Fifty new born Red handfish are giving IMAS scientists an opportunity to help save the last known populations of the world’s rarest fish.
The tiny Red handfish hatched in an IMAS aquarium this month from two egg masses collected at one of the last remaining sites in Southern Tasmania where fewer than 100 adults survive.
IMAS researcher Dr Jemina Stuart-Smith said keeping the juveniles in a safe environment during their vulnerable early stages would protect them from predators and environmental risks.
“These juvenile Red handfish will play a vital role in ensuring the species continues to survive in the wild,” Dr Stuart-Smith said.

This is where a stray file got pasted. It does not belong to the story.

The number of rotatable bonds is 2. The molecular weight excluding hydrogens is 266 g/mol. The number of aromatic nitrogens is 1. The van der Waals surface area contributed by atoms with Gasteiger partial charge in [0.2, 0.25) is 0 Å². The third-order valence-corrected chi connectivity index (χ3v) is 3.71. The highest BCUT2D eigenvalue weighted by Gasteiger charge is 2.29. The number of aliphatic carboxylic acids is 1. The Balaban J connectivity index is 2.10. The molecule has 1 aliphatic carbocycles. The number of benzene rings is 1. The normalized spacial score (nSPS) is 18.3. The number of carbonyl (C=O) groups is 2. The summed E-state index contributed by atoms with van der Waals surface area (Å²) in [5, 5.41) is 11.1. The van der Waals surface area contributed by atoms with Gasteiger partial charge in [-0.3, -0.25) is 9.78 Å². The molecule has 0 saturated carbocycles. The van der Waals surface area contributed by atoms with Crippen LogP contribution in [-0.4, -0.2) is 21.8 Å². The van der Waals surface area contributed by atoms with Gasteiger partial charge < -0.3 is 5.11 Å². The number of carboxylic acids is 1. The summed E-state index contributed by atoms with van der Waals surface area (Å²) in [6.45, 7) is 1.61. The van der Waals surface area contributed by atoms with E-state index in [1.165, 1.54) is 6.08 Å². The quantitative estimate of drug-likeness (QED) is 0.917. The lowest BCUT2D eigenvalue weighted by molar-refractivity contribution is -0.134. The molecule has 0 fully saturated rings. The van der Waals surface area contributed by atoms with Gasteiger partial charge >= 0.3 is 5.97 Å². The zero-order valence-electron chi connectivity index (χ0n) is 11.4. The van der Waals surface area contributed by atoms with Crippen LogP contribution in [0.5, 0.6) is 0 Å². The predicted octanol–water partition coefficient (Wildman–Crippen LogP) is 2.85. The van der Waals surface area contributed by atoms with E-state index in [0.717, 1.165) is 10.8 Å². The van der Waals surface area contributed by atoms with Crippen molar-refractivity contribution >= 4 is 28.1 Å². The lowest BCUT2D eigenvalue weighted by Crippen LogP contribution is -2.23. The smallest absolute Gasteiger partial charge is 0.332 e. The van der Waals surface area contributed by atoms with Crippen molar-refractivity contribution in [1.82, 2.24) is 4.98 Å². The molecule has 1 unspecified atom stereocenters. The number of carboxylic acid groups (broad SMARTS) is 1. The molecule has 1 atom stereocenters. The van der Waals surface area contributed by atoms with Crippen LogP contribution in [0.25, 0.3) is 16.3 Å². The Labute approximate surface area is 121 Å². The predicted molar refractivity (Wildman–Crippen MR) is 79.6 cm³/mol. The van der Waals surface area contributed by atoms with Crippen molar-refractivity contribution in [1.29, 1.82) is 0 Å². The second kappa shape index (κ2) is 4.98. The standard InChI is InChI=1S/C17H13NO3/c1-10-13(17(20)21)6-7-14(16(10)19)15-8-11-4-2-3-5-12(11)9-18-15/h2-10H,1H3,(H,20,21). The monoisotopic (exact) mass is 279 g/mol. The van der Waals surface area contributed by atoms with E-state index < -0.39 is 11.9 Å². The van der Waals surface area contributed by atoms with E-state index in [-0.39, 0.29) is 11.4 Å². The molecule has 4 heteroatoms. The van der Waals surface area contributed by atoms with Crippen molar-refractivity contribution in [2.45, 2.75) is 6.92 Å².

“We plan to release them back into their remaining habitat when they are around one-year old, to help rebuild the population at one of the two known sites that has been compromised by range of impacts – including habitat loss.
“Raising them in a controlled environment is a conservation strategy known as headstarting, designed to improve their chances of surviving to maturity and eventually reproducing.
“Little is known about Red handfish biology, reproduction and early growth, and these juveniles will also allow critical research that can help us to ensure this is not the last generation of their species,” Dr Stuart-Smith said.